Zip-a-dee Doo Dah!
You may have previously stopped by and noticed I was walking around with a Striiv Play. Well, I eventually got tired of the issues I was having and returned it, opting to continue on with my pursuit of fitness using my Fitbit Classic. I then stumbled upon a deal too good to resist, and wound up picking up a Fitbit Zip. My previous post went into a fair bit of detail with regards to the fitbit classic, so this one will focus on the Zip.
As you may have noticed from the first photo, the zip is not that much different in size from the classic. It can be work inside a silicone clip – or it can be carried on its own. Outside of the clip, the Zip is smooth and pebble-like – not much bigger than a quarter and a bit slimmer in profile than the original fitbit (less than 1/2-inch in thickness). The clip allows for more versatile and secure storage/wearing, though because it is all silicone-ized, it’s a bit grabby and definitely a magnet for lint and dust bits. The few times I’ve found myself without pockets, I clipped the zip to my waistband – but I found that the grabbiness of the clip required some work to make sure the zip was seated securely and correctly in place.
Performance-wise the Zip acts pretty much as a straight-up pedometer. It will report steps taken (though not stairs/elevation), total distance, calories burned, time and perceived activity level. The Zip runs on a replaceable 3V coin battery (CR2025), and synchs wirelessly with either my computer or my phone (iphone – requires the fitbit app). Activity level is now represented by a little tamagotchi-like face rather than the fitbit flower. I miss the flower – I find it easier to interpret. Display-wise, the Zip display is more clear than the old Fitbit Classic. I still can’t comment on how it looks compared to it’s contemporary, the Fitbit One because I haven’t got one of those devices.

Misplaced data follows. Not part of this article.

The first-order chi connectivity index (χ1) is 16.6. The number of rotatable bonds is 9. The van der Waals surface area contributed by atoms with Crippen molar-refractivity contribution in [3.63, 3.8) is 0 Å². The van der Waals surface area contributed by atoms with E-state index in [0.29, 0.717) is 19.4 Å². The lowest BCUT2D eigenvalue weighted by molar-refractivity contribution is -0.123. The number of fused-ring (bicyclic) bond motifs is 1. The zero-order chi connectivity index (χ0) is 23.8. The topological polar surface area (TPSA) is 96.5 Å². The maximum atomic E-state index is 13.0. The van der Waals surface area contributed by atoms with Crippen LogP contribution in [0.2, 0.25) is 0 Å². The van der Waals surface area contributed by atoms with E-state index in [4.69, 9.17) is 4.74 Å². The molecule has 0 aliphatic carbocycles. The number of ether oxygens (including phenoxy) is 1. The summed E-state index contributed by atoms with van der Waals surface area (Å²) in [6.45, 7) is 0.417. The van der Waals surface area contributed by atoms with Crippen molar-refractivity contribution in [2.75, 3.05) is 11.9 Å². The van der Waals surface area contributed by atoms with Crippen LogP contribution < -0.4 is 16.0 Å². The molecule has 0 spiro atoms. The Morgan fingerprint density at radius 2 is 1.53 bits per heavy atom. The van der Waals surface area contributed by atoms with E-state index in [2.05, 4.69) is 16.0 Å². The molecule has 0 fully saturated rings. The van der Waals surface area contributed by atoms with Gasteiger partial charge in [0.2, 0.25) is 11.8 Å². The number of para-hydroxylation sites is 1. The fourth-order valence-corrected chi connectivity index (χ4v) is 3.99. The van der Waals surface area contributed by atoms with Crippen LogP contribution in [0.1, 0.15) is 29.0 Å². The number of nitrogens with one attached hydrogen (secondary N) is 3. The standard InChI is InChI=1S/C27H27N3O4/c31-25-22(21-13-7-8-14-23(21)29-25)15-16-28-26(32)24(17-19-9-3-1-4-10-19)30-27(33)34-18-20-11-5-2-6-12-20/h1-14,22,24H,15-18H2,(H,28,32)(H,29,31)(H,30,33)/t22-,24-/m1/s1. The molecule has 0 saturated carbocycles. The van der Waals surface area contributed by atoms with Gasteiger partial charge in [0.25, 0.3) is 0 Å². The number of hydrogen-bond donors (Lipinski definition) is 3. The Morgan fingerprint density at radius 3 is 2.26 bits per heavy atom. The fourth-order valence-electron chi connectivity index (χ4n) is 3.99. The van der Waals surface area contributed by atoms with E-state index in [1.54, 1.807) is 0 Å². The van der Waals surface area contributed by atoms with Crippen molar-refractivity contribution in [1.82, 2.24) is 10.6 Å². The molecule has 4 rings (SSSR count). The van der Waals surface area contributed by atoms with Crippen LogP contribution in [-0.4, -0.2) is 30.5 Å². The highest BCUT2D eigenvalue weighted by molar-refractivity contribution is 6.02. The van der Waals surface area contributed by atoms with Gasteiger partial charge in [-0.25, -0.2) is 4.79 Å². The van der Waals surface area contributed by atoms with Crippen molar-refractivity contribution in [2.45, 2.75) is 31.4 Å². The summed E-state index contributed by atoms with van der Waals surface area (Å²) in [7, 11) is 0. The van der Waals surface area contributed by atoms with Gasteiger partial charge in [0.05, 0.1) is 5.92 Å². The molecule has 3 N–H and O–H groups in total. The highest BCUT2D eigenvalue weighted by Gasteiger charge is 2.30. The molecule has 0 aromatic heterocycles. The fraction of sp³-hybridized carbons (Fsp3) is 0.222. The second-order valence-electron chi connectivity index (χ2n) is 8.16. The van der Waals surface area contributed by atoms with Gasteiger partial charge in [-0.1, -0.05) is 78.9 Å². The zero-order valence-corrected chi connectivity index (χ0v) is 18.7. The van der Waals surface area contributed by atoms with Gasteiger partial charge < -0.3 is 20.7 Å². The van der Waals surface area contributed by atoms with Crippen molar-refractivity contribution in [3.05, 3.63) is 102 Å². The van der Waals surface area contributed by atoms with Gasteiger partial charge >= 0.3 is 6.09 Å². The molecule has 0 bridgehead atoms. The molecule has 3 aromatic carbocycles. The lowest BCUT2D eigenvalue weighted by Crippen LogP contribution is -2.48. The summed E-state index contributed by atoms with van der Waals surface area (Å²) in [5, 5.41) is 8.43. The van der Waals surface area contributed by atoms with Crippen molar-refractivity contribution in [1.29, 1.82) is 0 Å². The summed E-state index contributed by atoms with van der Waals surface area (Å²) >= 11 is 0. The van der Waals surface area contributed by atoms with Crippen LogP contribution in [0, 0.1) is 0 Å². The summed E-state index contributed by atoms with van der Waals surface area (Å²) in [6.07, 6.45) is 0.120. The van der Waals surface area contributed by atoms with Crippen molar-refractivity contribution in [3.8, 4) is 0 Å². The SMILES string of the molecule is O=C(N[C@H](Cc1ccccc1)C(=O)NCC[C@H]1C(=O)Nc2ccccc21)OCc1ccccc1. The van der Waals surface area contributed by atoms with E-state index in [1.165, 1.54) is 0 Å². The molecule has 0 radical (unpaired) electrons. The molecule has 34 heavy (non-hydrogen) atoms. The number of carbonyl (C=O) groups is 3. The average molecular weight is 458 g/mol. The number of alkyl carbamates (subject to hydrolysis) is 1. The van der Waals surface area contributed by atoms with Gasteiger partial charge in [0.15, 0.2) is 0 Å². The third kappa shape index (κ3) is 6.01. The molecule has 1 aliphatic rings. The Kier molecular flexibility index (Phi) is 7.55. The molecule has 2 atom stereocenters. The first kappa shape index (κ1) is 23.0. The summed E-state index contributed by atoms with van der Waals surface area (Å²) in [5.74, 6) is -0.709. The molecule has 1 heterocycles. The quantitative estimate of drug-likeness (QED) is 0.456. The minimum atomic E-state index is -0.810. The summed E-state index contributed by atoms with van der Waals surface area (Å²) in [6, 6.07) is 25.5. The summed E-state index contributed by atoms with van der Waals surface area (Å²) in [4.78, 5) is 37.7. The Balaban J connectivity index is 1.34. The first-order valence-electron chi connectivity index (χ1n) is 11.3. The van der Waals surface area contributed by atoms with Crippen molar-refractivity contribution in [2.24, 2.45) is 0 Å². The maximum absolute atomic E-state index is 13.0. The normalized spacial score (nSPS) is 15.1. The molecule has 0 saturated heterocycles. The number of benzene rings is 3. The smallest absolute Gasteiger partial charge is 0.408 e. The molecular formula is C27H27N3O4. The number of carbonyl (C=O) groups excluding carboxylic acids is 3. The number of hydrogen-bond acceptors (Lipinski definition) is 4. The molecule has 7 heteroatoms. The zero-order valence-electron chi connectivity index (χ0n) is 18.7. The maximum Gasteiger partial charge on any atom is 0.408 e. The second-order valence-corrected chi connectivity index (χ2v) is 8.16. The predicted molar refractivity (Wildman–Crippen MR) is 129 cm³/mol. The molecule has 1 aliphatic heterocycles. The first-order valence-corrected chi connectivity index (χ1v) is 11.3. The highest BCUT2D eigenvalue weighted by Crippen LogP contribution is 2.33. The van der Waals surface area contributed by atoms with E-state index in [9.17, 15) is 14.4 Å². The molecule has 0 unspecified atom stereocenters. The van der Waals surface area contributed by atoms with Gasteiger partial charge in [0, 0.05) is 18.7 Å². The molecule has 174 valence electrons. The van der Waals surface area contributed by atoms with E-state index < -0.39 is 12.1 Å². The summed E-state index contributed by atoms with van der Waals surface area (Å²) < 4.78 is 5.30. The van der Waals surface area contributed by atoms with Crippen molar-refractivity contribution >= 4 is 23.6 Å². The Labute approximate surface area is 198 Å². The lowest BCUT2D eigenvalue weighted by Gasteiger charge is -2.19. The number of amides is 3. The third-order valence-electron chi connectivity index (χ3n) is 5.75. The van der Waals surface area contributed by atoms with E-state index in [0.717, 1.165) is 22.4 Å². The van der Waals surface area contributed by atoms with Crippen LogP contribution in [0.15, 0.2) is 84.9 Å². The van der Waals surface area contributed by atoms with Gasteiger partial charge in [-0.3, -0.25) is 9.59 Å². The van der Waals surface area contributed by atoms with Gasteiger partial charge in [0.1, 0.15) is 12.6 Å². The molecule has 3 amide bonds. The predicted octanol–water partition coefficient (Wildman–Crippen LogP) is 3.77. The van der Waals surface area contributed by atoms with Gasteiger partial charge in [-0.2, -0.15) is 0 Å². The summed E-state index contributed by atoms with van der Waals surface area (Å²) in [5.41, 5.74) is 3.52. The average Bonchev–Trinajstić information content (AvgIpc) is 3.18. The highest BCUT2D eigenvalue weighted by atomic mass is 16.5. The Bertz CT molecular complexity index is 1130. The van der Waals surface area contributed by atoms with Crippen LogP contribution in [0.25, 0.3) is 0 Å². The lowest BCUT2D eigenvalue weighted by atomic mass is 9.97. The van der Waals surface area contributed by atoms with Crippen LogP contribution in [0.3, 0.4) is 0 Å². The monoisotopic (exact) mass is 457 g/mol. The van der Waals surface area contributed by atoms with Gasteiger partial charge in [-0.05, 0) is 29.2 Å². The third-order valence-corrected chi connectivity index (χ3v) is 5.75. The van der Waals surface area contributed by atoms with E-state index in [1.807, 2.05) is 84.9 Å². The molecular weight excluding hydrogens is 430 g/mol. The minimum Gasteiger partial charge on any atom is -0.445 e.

Synchronizing the Zip requires more intervention on my part than I had anticipated. I’ve never found it to synch to my phone in the background – I usually have to remember to open the Fitbit App, which then triggers a synch event. Unfortunately, since the Fitbit app doesn’t really have any sort of gaming element to it, it doesn’t lure me into opening it regularly – especially since I don’t use it to track my food intake (I use either the Weight Watchers app or My Fitness Pal – depending on whether or not I’m paid up on my e-tools for Weight Watchers).
Synching the Zip to my computer is supposed to happen wirelessly and in the background, however it seems my old classic Fitbit is more reliable in doing this. While I have the appropriate software running in the background and the receiver connected, it seems my Zip requires prompting to synch while I’m sitting at my computer, which is a bit of a shame – I was hoping for regular updates all happening in the background without any intervention on my part – so far, no matter what platform I’m using to synchronize, I have to initiate the synchronization manually…which is rather a bummer since I got the zip so that it would sync with my phone and I wouldn’t have to think about going by my computer that has the base station attached like I did with my old Fitbit Classic.
The Fitbit App itself is very simple in design. It does not offer near the level of graphs that are presented on the main Fitbit website (though it seems a bit better (to me anyhow) than what is available via the mobile fitbit website). Rather than providing the detailed graph illustrating the day so far, the mobile app provides a daily bar chart illustrating your progress towards your goal in a horizontal fuel-bar-like graph.